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What Are Phone Scams?

Phone scams are deceitful acts perpetrated using phone services with the intention to steal money, personal information, or anything of value from unsuspecting victims. Phone scammers use different telephone technologies and services to find possible targets and convince them to hand over valuables. They can contact and defraud these individuals via live calls, robocalls, and text messages.

Scammers are also quick to embrace new phone technologies. For example, they use Voice of Internet Protocol (VoIP) phone services to save on phone bills, hide their identities, and spoof their targets’ caller IDs. Regardless of the communication method used, scammers make false promises to their victims. They promise free gifts, attractive rewards, lottery winnings, rare investment opportunities, employment, low-cost products and services, credit repair, immediate help during emergencies, and protection from would-be hackers, computer viruses, and scammers.

Phone scams are so prevalent in the country and the number of reported scams keeps rising. The Federal Trade Commission (FTC) received over 400,000 complaints of phone scams in 2020. The Commission also calculated that the average amount lost to a phone scam in 2020 is $1,170. A growing number of phone scammers are also outside the US. These take advantage of the ease of obtaining US phone numbers or spoofing theirs to show up as numbers issued by American carriers.

Depending on the phone scam and intended target, a scammer may appear polite and helpful or use aggressive sales tactics and threats to force compliance. Scammers are known to threaten vulnerable individuals with deportation, lawsuit, imprisonment, repossession, and tax audits. The key to avoiding phone scams is recognizing them and learning about tricks commonly used by scammers. While there are endless variations of different scams, they share similar traits.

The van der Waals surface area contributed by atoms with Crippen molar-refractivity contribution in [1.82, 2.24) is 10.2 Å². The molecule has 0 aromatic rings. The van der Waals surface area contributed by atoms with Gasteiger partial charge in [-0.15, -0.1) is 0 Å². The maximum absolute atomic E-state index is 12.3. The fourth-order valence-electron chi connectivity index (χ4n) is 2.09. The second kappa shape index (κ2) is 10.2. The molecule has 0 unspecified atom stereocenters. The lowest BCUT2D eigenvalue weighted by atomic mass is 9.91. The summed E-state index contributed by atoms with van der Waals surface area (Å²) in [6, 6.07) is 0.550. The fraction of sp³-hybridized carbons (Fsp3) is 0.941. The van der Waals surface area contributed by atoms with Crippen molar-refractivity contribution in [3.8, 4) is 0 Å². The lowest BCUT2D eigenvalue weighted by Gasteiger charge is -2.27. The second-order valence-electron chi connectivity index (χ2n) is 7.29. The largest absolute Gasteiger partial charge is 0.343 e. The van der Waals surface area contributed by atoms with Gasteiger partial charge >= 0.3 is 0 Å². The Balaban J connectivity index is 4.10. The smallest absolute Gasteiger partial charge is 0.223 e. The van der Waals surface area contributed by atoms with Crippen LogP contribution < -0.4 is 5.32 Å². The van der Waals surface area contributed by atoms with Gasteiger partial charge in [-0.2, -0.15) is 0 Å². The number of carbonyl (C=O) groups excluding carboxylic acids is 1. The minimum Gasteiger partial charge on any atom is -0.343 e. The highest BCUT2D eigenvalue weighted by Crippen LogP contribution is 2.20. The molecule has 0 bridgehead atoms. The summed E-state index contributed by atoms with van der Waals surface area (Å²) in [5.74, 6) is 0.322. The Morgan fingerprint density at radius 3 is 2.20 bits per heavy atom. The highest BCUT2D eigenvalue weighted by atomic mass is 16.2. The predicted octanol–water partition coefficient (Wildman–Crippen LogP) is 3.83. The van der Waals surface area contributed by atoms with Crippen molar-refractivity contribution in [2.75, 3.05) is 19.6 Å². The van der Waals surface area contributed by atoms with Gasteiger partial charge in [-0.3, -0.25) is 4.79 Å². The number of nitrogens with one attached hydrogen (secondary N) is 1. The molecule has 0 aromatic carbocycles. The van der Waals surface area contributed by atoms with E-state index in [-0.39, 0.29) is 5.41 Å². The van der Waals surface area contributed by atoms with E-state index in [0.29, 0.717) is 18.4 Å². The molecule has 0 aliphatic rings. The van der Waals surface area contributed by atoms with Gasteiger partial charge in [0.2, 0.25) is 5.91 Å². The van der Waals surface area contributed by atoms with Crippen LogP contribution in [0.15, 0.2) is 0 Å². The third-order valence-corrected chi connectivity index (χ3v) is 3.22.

How to Recognize Phone Scams

While clever, phone scammers are constrained by their goal to defraud and steal valuable information. There are only so many ways to ask someone to send money or provide confidential information without making them suspicious. Scammers prey on the ignorance and confidence of their victims. While some are oblivious of the tricks used in these schemes, others are certain they can never be victims. It is prudent to remain vigilant and look out for the following tell-tale signs of phone scams:

Pressure to make an immediate decision - Phone scammers offer lucrative deals are quick to close such deals. They hurry their targets along to give them no time to closely scrutinize the vague terms of the deals or consult other people who may know better. Legitimate businesses do not pressure potential customers or investors to make commitments on the spot. They give them time to consider the offers on the table and even provide additional resources to help them make their decisions.

Overt threats from law enforcement and other authority figures - Scammers impersonating law enforcement officers or employees of the Internal Revenue Service (IRS) get their targets to make hasty ill-informed decisions by threatening them with arrest, deportation, and fines. Real law enforcement, federal, and state agencies do not call to threaten residents and do not try to scare them to obtain money and information.

Unsolicited confirmation calls from reputable organizations - Scammers employing this method often claiming to be working for the IRS or the Social Security Administration. They demand their targets call out their Social Security numbers to confirm them. Besides government agencies, scammers also impersonate private organizations. The most commonly impersonated ones are financial institutions, technology companies, and utility companies. Scammers call their targets and pretend to be agents of these organizations. They claim to require their targets to confirm pieces of information in their records. Information provided during such calls are used for identity theft.

Prize and free gifts you have to pay for - Anyone calling you to offer free gifts and prizes should also be responsible for getting them to you. If you have to pay for tax and shipping for these items, then they are no longer free. Beware of unknown callers asking for money before sending you a gift or prize you supposedly won.

Fuzzy details about the terms of the offer presented - Phone scammers intentionally keep the details of the deals, opportunities, or services they offer vague. This is to make their lies less elaborate and more believable. However, by asking relevant questions, it is easy to determine that a scam caller knows little or nothing about the thing they are offering.